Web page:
There is no doubt, from the position of democratic socialism, that the radicals went too far. Nevertheless, the continue to inspire members of the radical left with rather more moderate aims now protesting against predatory, exploitative capitalism, the exploitation of the environment, and racism, although this is not an issue that the book considers. Nevertheless, it was there, at least in the views and campaigns of post-structuralist Marxist activists.

Letter to Department of Education and Other Politicians Calling for Broader Teaching of Slavery

May 31, 2023

One of the issues that concerns me about the current debate over historic slavery is that the belief seems to have grown up that only White Europeans and Americans practised it, and only enslaved Blacks and other people of colour. Connected to this is a related belief that only Whites can be racist. There’s an image on the net of young man of colour waving a placard ‘The British invented Racism’. Neither of these ideas is true. Slavery existed in many societies across the world from ancient times. It existed in ancient Egypt, the Middle East, India, China and elsewhere. It was a feature of many Black African societies, dating back to 3000 BC, and the proportion of the enslaved population ranged from 30 to 70 per cent according to the individual peoples. Black Africans were also enslaved by the Muslim Arabs and then by the Ottoman Turks, as were White Europeans, who were also preyed upon by the Barbary pirates of Morocco, Algiers and Tunisia. The Islamic world also developed racist views of Black Africans and White Europeans, contrary to the explicit teaching of Islam. The Chinese have also developed their own racial ideologies and hierarchies. However, many people don’t understand this, and this leaves them vulnerable to woke racial ideologies, like Critical Race Theory, which view Whites as innately racist and requiring particular teaching and treatment in order to cure them of their prejudices.

I think part of the problem is that the school curriculum only teaches the transatlantic slave trade. Outside the classroom there is little discussion or mention of slavery elsewhere in the world, except in the case of ancient Egypt. As far as I am aware, there are no TV programmes about global slavery, with the exception of the occasional news item about modern slavery and people trafficking. I am also not aware of any museums which also cover the global history of slavery. This absence, I believe, is leaving people vulnerable to radical ideologies that explicitly demonise Whites and teach Blacks that they have and will always be the victims of White prejudice, maltreatment and discrimination.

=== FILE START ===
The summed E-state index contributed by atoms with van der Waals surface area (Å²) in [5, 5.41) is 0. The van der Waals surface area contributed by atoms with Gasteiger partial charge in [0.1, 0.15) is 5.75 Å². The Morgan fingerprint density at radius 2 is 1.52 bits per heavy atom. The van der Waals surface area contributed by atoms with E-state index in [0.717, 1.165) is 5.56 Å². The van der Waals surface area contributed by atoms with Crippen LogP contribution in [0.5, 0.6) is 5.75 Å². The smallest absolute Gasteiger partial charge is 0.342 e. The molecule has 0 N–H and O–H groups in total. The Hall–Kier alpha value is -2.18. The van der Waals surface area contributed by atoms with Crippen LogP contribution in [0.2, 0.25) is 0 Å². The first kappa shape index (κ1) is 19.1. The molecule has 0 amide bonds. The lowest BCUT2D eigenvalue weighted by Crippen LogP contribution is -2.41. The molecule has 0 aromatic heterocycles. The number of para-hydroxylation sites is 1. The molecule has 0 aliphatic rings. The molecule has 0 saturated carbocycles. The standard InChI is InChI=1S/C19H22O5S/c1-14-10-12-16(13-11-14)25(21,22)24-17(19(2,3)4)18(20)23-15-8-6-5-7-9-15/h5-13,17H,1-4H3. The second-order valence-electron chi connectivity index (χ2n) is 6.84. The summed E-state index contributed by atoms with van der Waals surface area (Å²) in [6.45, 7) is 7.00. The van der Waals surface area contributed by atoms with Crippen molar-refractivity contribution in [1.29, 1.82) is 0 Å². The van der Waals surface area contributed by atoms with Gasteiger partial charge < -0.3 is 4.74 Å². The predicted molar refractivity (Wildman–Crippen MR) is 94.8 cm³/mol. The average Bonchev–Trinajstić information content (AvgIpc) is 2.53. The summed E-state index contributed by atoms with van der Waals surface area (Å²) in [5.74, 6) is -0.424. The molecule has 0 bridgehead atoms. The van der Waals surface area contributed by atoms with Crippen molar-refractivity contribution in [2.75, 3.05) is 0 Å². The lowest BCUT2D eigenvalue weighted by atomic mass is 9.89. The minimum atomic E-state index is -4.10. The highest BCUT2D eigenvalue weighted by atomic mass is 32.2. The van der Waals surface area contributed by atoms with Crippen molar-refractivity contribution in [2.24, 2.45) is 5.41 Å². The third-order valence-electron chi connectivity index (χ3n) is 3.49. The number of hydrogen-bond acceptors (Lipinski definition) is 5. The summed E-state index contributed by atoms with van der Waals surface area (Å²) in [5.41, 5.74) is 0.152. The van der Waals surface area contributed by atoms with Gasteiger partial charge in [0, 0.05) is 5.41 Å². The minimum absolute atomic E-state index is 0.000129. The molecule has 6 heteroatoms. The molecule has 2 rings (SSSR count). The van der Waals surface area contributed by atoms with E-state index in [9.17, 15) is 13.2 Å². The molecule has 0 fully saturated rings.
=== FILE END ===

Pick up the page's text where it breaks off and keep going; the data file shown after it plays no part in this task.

Yesterday I emailed messages to Gillian Keegan, the Education Secretary, Nick Gibb, the minister for schools, and the shadow minister for education, Bridget Phillimon about this issue, recommending that the teaching of slavery in schools and universities should also mention that it was done across the world. As should museum displays about slavery and the slave trade. I doubt that I shall receive a reply from them, as the internet addresses, I used may have been solely for their constituents and MPs are forbidden to reply to anyone except them. I’ve therefore also posted the message to the Department of Education using their contact address. But I doubt I’ll get anything back from them either.

Here’s the message I sent them, which I altered a little according to the minister’s or shadow minister’s sex and official position. Please note: I am not advocating the teaching of slavery and racial prejudice in other societies in order to somehow excuse western slavery and racism. I am merely doing so to counter the very specific issue that some people seem to believe that it is unique to White Europeans.

‘Dear Madam,

I am an historian with a Ph.D. in archaeology. I writing to you to express my deep concerns about the teaching of the subject of slavery in British schools and universities and the historical falsehoods being promoted by radical left-wing ideologies such as Critical Race Theory. I understand that the school curriculum includes transatlantic slavery. This is entirely correct, and that dark page of British imperial history should be taught. However, I am concerned that the exclusive focus on British and White European and American enslavement of Black Africans is leading to the distorted view among many British young people that slavery is somehow unique to White culture and society, and is something that only Whites did to Black Africans and other peoples of colour. This is, I feel, being exploited by the advocates of Critical Race Theory to promote a distorted narrative which demonises Whites as perpetual villains while at the same time teaching Black and Asians that they are victims, who will be perpetually oppressed by White racist society.